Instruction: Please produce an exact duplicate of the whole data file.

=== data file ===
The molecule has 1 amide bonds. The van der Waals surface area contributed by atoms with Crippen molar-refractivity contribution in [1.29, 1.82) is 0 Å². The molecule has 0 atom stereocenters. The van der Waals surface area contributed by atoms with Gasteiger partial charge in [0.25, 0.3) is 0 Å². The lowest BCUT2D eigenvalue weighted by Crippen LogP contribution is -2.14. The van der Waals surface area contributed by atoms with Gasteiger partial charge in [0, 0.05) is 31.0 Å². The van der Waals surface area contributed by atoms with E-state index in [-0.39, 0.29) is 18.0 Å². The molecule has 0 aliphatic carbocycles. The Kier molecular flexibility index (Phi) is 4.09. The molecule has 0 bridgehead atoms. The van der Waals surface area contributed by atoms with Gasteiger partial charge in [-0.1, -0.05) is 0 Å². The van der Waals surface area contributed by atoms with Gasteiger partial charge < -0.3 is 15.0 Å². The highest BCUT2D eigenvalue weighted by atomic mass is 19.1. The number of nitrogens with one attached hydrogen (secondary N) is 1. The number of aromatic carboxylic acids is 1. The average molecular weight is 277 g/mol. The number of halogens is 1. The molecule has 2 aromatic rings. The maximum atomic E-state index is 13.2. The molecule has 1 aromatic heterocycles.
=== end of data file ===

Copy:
The molecule has 1 amide bonds. The van der Waals surface area contributed by atoms with Crippen molar-refractivity contribution in [1.29, 1.82) is 0 Å². The molecule has 0 atom stereocenters. The van der Waals surface area contributed by atoms with Gasteiger partial charge in [0.25, 0.3) is 0 Å². The lowest BCUT2D eigenvalue weighted by Crippen LogP contribution is -2.14. The van der Waals surface area contributed by atoms with Gasteiger partial charge in [0, 0.05) is 31.0 Å². The van der Waals surface area contributed by atoms with E-state index in [-0.39, 0.29) is 18.0 Å². The molecule has 0 aliphatic carbocycles. The Kier molecular flexibility index (Phi) is 4.09. The molecule has 0 bridgehead atoms. The van der Waals surface area contributed by atoms with Gasteiger partial charge in [-0.1, -0.05) is 0 Å². The van der Waals surface area contributed by atoms with Gasteiger partial charge < -0.3 is 15.0 Å². The highest BCUT2D eigenvalue weighted by atomic mass is 19.1. The number of nitrogens with one attached hydrogen (secondary N) is 1. The number of aromatic carboxylic acids is 1. The average molecular weight is 277 g/mol. The number of halogens is 1. The molecule has 2 aromatic rings. The maximum atomic E-state index is 13.2. The molecule has 1 aromatic heterocycles.